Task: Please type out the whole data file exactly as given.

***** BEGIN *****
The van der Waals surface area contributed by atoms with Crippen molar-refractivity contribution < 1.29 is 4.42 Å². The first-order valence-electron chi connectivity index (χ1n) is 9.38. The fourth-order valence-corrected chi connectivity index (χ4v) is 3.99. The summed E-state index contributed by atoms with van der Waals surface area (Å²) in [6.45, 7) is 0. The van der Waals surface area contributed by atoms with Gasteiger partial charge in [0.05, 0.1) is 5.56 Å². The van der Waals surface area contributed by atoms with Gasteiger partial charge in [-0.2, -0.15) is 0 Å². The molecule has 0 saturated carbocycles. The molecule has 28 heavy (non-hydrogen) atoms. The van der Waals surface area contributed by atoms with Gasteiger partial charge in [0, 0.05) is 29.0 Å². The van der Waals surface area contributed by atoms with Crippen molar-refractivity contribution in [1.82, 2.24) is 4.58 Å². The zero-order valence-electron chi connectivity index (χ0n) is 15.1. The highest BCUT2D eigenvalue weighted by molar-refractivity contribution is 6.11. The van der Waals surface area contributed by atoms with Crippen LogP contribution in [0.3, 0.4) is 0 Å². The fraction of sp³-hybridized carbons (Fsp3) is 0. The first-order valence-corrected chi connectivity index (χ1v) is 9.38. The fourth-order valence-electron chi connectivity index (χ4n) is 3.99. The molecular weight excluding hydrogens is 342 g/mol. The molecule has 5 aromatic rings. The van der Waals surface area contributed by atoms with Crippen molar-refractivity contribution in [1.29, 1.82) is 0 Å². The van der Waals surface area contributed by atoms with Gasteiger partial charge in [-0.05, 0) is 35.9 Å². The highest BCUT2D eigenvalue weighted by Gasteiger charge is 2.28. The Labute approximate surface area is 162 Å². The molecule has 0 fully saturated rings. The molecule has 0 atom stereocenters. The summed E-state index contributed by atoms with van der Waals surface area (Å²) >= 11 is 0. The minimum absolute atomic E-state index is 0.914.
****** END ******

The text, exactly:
The van der Waals surface area contributed by atoms with Crippen molar-refractivity contribution < 1.29 is 4.42 Å². The first-order valence-electron chi connectivity index (χ1n) is 9.38. The fourth-order valence-corrected chi connectivity index (χ4v) is 3.99. The summed E-state index contributed by atoms with van der Waals surface area (Å²) in [6.45, 7) is 0. The van der Waals surface area contributed by atoms with Gasteiger partial charge in [0.05, 0.1) is 5.56 Å². The van der Waals surface area contributed by atoms with Gasteiger partial charge in [-0.2, -0.15) is 0 Å². The molecule has 0 saturated carbocycles. The molecule has 28 heavy (non-hydrogen) atoms. The van der Waals surface area contributed by atoms with Gasteiger partial charge in [0, 0.05) is 29.0 Å². The van der Waals surface area contributed by atoms with Crippen molar-refractivity contribution in [1.82, 2.24) is 4.58 Å². The zero-order valence-electron chi connectivity index (χ0n) is 15.1. The highest BCUT2D eigenvalue weighted by molar-refractivity contribution is 6.11. The van der Waals surface area contributed by atoms with Crippen LogP contribution in [0.3, 0.4) is 0 Å². The fraction of sp³-hybridized carbons (Fsp3) is 0. The first-order valence-corrected chi connectivity index (χ1v) is 9.38. The fourth-order valence-electron chi connectivity index (χ4n) is 3.99. The molecular weight excluding hydrogens is 342 g/mol. The molecule has 5 aromatic rings. The van der Waals surface area contributed by atoms with Crippen molar-refractivity contribution in [1.29, 1.82) is 0 Å². The van der Waals surface area contributed by atoms with Gasteiger partial charge in [-0.05, 0) is 35.9 Å². The highest BCUT2D eigenvalue weighted by Gasteiger charge is 2.28. The Labute approximate surface area is 162 Å². The molecule has 0 fully saturated rings. The molecule has 0 atom stereocenters. The summed E-state index contributed by atoms with van der Waals surface area (Å²) >= 11 is 0. The minimum absolute atomic E-state index is 0.914.